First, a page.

ODEONS participation in the Access Card scheme came about from a tweet sent by a single Access Card Holder which captured the feelings of many others and led to a substantial number of retweets:
Hi Emily, that would be fine as long as it has your name, picture and a valid expiry date
— ODEON Help (@ODEONHelp) May 8, 2019
Can we quote you on that @ODEONHelp ? It would be great to let other Access Card Holders know about this via our online directory. Any chance of a conversation with someone there? https://t.co/erf3KaSwBR
— Access Card (@CredAccessCard) May 8, 2019
No problem. The Access card has literally changed my life. And the fact you work with organisations to improve access is brilliant. I just wish the cinemas would come on board with you. I resent having to buy a cinema card every year to prove what the access card already does!
— Vikki (@vix_the_star) May 8, 2019
This then led to a response from Odeon confirming Access Card Holders will now be able to show their card when booking tickets to benefit from a free companion ticket.
In order to access online bookings, we’re told that you still need to have a CEA Card to complete this.
Martin Austin, MD of Nimbus Disability says;
“For Access Card holders this is a confirmation that they can expect their local Cinemas to take their Access Card, and therefore their access requirements, seriously.
“Perhaps more significantly it also shows that disabled people asserting their rights and questioning the status quo together can influence the way organisations respond and lead to change.
“Nimbus Disability is an Award Winning company in the field of accessible ticketing because of our Access Card scheme. Our Card Holders simply want some consistancy in the way that they access services – not to keep on having to register and keep explaining themselves and sharing personal information.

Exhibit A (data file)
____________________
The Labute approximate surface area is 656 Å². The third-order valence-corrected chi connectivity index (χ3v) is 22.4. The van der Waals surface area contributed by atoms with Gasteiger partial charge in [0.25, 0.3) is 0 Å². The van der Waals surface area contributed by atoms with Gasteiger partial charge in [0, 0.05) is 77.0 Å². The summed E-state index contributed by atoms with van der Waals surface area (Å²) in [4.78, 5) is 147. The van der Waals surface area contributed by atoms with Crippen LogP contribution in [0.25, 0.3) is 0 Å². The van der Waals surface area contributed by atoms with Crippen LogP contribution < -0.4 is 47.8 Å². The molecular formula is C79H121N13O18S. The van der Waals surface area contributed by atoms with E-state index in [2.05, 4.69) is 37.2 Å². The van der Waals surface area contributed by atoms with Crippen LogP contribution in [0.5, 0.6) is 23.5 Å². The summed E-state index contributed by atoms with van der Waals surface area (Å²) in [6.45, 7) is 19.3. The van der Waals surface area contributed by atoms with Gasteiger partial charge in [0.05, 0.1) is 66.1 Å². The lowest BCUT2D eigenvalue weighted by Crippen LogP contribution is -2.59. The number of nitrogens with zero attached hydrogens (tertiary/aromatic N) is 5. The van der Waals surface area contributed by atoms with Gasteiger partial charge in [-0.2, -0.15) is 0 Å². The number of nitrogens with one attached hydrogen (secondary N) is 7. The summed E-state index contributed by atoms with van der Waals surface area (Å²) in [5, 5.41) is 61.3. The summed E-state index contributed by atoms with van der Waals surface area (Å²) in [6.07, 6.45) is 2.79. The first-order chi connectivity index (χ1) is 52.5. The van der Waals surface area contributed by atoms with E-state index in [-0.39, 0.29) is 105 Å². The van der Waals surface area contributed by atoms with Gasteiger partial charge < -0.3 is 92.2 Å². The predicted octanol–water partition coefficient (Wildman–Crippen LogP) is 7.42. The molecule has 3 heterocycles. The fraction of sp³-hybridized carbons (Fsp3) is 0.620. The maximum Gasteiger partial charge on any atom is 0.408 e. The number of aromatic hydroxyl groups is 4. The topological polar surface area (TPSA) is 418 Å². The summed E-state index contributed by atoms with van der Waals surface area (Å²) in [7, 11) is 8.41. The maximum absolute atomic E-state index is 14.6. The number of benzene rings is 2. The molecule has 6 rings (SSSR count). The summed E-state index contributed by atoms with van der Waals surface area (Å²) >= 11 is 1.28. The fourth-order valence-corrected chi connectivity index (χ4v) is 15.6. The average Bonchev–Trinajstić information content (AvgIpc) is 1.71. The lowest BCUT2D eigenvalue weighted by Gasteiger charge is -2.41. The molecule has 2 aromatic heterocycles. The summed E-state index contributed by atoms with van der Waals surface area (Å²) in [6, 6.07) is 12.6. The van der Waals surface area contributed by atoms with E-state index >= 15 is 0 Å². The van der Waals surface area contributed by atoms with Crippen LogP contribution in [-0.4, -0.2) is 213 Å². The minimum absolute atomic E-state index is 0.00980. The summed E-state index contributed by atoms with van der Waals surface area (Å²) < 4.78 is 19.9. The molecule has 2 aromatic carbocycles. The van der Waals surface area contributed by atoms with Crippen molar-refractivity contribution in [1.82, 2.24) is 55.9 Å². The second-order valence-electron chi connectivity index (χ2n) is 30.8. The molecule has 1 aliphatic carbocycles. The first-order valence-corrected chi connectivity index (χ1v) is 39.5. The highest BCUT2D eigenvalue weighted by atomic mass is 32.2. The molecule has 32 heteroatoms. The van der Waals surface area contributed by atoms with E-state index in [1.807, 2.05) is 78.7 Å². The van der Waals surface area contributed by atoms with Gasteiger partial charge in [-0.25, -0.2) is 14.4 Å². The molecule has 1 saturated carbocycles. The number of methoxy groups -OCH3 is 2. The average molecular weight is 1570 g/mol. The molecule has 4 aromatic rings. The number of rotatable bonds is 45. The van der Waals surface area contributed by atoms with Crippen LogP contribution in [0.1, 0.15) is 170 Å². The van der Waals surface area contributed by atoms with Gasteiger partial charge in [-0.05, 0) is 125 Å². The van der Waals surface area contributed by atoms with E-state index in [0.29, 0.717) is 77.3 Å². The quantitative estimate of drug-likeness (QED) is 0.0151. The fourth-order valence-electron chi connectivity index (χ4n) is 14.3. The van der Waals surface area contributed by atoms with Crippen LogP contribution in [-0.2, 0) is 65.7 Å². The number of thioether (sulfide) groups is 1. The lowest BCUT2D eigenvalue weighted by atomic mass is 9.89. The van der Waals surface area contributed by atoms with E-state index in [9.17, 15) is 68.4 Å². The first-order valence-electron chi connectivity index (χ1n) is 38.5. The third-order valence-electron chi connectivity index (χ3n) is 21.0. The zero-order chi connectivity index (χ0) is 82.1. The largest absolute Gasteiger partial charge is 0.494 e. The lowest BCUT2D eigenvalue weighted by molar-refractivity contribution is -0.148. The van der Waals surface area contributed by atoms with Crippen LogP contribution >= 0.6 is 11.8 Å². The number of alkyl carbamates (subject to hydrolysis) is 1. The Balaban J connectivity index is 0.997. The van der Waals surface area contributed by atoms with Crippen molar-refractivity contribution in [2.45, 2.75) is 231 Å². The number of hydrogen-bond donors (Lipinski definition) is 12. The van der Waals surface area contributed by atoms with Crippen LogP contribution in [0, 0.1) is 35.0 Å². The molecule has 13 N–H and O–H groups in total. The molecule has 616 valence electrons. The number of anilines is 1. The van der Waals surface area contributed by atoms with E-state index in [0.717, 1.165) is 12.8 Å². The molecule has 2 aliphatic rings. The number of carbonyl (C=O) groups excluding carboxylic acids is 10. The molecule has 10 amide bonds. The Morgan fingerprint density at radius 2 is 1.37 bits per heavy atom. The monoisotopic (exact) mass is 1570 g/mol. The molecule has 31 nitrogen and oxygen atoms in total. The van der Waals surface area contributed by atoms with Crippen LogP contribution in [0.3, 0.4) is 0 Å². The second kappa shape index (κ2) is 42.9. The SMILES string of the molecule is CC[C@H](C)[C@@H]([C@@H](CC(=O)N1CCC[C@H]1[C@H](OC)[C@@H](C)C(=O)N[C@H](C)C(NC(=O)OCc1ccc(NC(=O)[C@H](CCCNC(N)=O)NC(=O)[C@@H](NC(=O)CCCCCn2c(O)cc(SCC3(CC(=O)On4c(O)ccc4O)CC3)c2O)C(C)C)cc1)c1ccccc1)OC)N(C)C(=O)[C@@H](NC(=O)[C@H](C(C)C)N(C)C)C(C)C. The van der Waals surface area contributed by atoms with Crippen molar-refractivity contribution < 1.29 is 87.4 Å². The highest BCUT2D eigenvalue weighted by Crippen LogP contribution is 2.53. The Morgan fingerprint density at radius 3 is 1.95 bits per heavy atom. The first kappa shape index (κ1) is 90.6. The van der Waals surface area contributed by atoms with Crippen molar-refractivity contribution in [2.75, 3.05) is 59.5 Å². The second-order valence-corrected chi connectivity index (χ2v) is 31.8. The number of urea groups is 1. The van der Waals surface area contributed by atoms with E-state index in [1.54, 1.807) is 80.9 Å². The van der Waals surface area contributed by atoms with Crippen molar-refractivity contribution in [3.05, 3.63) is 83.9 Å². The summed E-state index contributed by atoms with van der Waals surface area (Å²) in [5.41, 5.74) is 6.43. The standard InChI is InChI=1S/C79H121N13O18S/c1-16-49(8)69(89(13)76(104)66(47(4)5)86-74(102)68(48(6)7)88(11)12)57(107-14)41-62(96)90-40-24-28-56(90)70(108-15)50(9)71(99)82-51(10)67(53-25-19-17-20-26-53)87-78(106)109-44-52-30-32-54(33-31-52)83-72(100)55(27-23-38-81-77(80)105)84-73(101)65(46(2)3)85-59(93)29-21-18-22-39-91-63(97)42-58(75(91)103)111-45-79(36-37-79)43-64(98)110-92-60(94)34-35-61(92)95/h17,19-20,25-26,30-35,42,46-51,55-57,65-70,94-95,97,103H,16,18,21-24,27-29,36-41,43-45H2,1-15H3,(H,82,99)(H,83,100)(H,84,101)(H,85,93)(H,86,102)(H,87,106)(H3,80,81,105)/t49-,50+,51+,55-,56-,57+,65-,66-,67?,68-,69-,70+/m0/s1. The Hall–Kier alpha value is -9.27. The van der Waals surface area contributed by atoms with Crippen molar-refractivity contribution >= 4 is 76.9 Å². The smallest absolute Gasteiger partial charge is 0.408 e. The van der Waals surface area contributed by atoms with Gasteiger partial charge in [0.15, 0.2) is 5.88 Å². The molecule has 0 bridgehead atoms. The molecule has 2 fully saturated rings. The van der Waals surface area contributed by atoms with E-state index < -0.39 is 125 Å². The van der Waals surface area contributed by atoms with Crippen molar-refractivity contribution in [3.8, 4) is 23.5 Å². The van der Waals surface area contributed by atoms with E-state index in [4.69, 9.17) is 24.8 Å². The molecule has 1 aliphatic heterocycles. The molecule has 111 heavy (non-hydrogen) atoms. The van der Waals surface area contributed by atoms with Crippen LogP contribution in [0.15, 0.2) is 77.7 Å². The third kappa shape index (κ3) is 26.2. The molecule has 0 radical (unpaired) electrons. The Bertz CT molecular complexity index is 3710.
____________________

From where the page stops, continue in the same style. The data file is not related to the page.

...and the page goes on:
“The organisations they visit want efficiency and simplicity at their customer facing delivery.
“I would certainly hope to see cinema chains join live music and start taking advantage of the Access Card and our sophisitcated ticketing technology in the near future so that a disabled person isn’t required to walk around with a dozen different cards in their pocket”
A point this tweeter pointed out themselves:
I hate having to have a purse full of store cards and different disabled cards, one card for all shops and one card to prove disabities would be so much easier for people like me who struggle carrying a huge purse in my hands as my grip isn’t good — Maggie & Scooby … and occasionally their Mum (@StaffsMaggie) May 9, 2019
And this tweet outlines why this Card Holder values the wider impact of the Access Card Scheme
It would be so much better for the cinemas to work with @CredAccessCard so that disabled people only need one card. Disabled ppl would rather pay for the Access card as they work to improve access universally. CEA card does nothing to help improve access and disability awareness
— Vikki (@vix_the_star) May 8, 2019
Check out your local ODEON Cinema here: